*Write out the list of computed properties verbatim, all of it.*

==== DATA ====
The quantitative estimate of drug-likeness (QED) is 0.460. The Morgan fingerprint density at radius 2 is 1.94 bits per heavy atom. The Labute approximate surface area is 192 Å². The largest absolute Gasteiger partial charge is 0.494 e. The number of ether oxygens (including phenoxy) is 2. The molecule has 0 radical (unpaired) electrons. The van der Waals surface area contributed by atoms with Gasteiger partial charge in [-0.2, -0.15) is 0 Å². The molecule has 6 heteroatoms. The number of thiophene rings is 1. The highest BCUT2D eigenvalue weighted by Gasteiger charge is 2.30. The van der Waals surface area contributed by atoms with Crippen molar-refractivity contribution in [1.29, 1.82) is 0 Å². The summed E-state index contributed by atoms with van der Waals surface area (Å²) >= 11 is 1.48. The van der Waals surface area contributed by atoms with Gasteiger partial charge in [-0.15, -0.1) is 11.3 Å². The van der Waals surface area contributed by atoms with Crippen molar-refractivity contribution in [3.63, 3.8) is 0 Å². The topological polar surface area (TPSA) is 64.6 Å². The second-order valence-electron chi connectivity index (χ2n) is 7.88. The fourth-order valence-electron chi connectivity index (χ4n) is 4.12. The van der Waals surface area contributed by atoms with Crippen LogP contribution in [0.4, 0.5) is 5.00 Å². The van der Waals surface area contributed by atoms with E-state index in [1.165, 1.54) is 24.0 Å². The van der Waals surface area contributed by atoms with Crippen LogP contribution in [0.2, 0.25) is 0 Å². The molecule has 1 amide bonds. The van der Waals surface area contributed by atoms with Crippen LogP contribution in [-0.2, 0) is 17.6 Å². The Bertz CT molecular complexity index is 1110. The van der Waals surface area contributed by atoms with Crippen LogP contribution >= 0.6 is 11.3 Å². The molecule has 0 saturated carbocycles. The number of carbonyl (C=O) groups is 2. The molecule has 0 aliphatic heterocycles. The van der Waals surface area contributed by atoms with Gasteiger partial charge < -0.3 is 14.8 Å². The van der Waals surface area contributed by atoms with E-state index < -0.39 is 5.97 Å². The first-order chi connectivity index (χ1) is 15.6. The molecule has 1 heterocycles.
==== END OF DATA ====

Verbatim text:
The quantitative estimate of drug-likeness (QED) is 0.460. The Morgan fingerprint density at radius 2 is 1.94 bits per heavy atom. The Labute approximate surface area is 192 Å². The largest absolute Gasteiger partial charge is 0.494 e. The number of ether oxygens (including phenoxy) is 2. The molecule has 0 radical (unpaired) electrons. The van der Waals surface area contributed by atoms with Gasteiger partial charge in [-0.2, -0.15) is 0 Å². The molecule has 6 heteroatoms. The number of thiophene rings is 1. The highest BCUT2D eigenvalue weighted by Gasteiger charge is 2.30. The van der Waals surface area contributed by atoms with Crippen molar-refractivity contribution in [1.29, 1.82) is 0 Å². The summed E-state index contributed by atoms with van der Waals surface area (Å²) >= 11 is 1.48. The van der Waals surface area contributed by atoms with Gasteiger partial charge in [-0.15, -0.1) is 11.3 Å². The van der Waals surface area contributed by atoms with Crippen molar-refractivity contribution in [3.63, 3.8) is 0 Å². The topological polar surface area (TPSA) is 64.6 Å². The second-order valence-electron chi connectivity index (χ2n) is 7.88. The fourth-order valence-electron chi connectivity index (χ4n) is 4.12. The van der Waals surface area contributed by atoms with Crippen LogP contribution in [0.4, 0.5) is 5.00 Å². The van der Waals surface area contributed by atoms with E-state index in [1.165, 1.54) is 24.0 Å². The van der Waals surface area contributed by atoms with Crippen LogP contribution in [0.2, 0.25) is 0 Å². The molecule has 1 amide bonds. The van der Waals surface area contributed by atoms with Crippen LogP contribution in [-0.2, 0) is 17.6 Å². The Bertz CT molecular complexity index is 1110. The van der Waals surface area contributed by atoms with Crippen LogP contribution >= 0.6 is 11.3 Å². The molecule has 0 saturated carbocycles. The number of carbonyl (C=O) groups is 2. The molecule has 0 aliphatic heterocycles. The van der Waals surface area contributed by atoms with Gasteiger partial charge < -0.3 is 14.8 Å². The van der Waals surface area contributed by atoms with E-state index < -0.39 is 5.97 Å². The first-order chi connectivity index (χ1) is 15.6. The molecule has 1 heterocycles.